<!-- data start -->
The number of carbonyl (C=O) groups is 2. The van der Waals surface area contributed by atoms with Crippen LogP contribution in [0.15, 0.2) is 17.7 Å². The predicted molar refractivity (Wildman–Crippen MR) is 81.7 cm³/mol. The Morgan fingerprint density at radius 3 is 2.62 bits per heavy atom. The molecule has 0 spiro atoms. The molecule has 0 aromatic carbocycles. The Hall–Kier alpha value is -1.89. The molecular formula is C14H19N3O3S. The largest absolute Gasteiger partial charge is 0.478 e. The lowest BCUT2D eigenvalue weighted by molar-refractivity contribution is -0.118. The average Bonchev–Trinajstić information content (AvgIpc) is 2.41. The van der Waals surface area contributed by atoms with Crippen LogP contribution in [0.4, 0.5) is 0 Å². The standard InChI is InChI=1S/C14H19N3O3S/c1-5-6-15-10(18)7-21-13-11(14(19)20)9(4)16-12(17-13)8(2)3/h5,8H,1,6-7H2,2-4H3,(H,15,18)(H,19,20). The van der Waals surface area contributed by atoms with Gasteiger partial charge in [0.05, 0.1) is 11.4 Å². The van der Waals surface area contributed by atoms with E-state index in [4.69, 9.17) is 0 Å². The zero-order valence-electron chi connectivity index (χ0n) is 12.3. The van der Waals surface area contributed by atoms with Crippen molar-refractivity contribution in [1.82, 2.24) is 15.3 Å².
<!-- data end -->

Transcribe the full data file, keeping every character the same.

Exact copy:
The number of carbonyl (C=O) groups is 2. The van der Waals surface area contributed by atoms with Crippen LogP contribution in [0.15, 0.2) is 17.7 Å². The predicted molar refractivity (Wildman–Crippen MR) is 81.7 cm³/mol. The Morgan fingerprint density at radius 3 is 2.62 bits per heavy atom. The molecule has 0 spiro atoms. The molecule has 0 aromatic carbocycles. The Hall–Kier alpha value is -1.89. The molecular formula is C14H19N3O3S. The largest absolute Gasteiger partial charge is 0.478 e. The lowest BCUT2D eigenvalue weighted by molar-refractivity contribution is -0.118. The average Bonchev–Trinajstić information content (AvgIpc) is 2.41. The van der Waals surface area contributed by atoms with Crippen LogP contribution in [0.4, 0.5) is 0 Å². The standard InChI is InChI=1S/C14H19N3O3S/c1-5-6-15-10(18)7-21-13-11(14(19)20)9(4)16-12(17-13)8(2)3/h5,8H,1,6-7H2,2-4H3,(H,15,18)(H,19,20). The van der Waals surface area contributed by atoms with Gasteiger partial charge in [0.05, 0.1) is 11.4 Å². The van der Waals surface area contributed by atoms with E-state index in [4.69, 9.17) is 0 Å². The zero-order valence-electron chi connectivity index (χ0n) is 12.3. The van der Waals surface area contributed by atoms with Crippen molar-refractivity contribution in [1.82, 2.24) is 15.3 Å².